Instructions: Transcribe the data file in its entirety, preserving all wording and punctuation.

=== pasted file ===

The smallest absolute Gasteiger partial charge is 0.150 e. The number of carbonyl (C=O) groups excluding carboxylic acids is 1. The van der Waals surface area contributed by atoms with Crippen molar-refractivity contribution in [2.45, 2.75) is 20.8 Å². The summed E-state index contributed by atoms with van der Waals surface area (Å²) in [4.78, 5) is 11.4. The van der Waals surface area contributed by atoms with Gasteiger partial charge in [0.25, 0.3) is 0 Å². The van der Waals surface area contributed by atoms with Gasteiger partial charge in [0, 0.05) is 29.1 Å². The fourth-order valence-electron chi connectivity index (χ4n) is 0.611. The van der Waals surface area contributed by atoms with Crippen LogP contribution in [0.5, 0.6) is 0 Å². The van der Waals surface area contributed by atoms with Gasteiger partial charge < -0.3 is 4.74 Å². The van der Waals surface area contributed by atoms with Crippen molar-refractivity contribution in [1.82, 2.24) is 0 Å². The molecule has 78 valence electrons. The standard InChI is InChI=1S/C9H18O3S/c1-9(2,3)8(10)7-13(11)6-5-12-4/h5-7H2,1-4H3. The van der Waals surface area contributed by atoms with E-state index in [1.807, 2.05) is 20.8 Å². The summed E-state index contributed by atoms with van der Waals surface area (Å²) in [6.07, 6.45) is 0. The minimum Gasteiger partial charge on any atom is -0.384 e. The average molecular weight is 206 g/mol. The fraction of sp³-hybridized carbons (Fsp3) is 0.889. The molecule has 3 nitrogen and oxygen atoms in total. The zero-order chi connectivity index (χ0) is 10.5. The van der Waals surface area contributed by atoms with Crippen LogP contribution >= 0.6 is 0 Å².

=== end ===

The smallest absolute Gasteiger partial charge is 0.150 e. The number of carbonyl (C=O) groups excluding carboxylic acids is 1. The van der Waals surface area contributed by atoms with Crippen molar-refractivity contribution in [2.45, 2.75) is 20.8 Å². The summed E-state index contributed by atoms with van der Waals surface area (Å²) in [4.78, 5) is 11.4. The van der Waals surface area contributed by atoms with Gasteiger partial charge in [0.25, 0.3) is 0 Å². The van der Waals surface area contributed by atoms with Gasteiger partial charge in [0, 0.05) is 29.1 Å². The fourth-order valence-electron chi connectivity index (χ4n) is 0.611. The van der Waals surface area contributed by atoms with Crippen LogP contribution in [0.5, 0.6) is 0 Å². The van der Waals surface area contributed by atoms with Gasteiger partial charge < -0.3 is 4.74 Å². The van der Waals surface area contributed by atoms with Crippen molar-refractivity contribution in [1.82, 2.24) is 0 Å². The molecule has 78 valence electrons. The standard InChI is InChI=1S/C9H18O3S/c1-9(2,3)8(10)7-13(11)6-5-12-4/h5-7H2,1-4H3. The van der Waals surface area contributed by atoms with E-state index in [1.807, 2.05) is 20.8 Å². The summed E-state index contributed by atoms with van der Waals surface area (Å²) in [6.07, 6.45) is 0. The minimum Gasteiger partial charge on any atom is -0.384 e. The average molecular weight is 206 g/mol. The fraction of sp³-hybridized carbons (Fsp3) is 0.889. The molecule has 3 nitrogen and oxygen atoms in total. The zero-order chi connectivity index (χ0) is 10.5. The van der Waals surface area contributed by atoms with Crippen LogP contribution >= 0.6 is 0 Å².